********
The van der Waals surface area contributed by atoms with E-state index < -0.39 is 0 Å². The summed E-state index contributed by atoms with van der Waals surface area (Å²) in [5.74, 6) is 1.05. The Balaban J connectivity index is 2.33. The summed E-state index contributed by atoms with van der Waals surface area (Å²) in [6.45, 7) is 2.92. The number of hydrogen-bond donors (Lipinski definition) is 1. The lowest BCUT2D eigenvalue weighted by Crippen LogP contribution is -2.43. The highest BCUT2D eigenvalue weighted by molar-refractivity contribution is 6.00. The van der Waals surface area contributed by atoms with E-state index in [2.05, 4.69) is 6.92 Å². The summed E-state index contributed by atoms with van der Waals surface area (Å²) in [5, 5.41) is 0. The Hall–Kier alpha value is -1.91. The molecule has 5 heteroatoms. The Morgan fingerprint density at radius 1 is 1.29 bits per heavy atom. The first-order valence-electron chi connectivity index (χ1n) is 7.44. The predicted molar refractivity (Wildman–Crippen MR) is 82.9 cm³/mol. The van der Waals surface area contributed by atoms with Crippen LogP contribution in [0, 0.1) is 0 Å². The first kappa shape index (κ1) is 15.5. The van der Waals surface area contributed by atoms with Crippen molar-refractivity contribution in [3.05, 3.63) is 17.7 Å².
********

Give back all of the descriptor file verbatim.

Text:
The van der Waals surface area contributed by atoms with E-state index < -0.39 is 0 Å². The summed E-state index contributed by atoms with van der Waals surface area (Å²) in [5.74, 6) is 1.05. The Balaban J connectivity index is 2.33. The summed E-state index contributed by atoms with van der Waals surface area (Å²) in [6.45, 7) is 2.92. The number of hydrogen-bond donors (Lipinski definition) is 1. The lowest BCUT2D eigenvalue weighted by Crippen LogP contribution is -2.43. The highest BCUT2D eigenvalue weighted by molar-refractivity contribution is 6.00. The van der Waals surface area contributed by atoms with E-state index in [2.05, 4.69) is 6.92 Å². The summed E-state index contributed by atoms with van der Waals surface area (Å²) in [5, 5.41) is 0. The Hall–Kier alpha value is -1.91. The molecule has 5 heteroatoms. The Morgan fingerprint density at radius 1 is 1.29 bits per heavy atom. The first-order valence-electron chi connectivity index (χ1n) is 7.44. The predicted molar refractivity (Wildman–Crippen MR) is 82.9 cm³/mol. The van der Waals surface area contributed by atoms with Crippen LogP contribution in [0, 0.1) is 0 Å². The first kappa shape index (κ1) is 15.5. The van der Waals surface area contributed by atoms with Crippen molar-refractivity contribution in [3.05, 3.63) is 17.7 Å².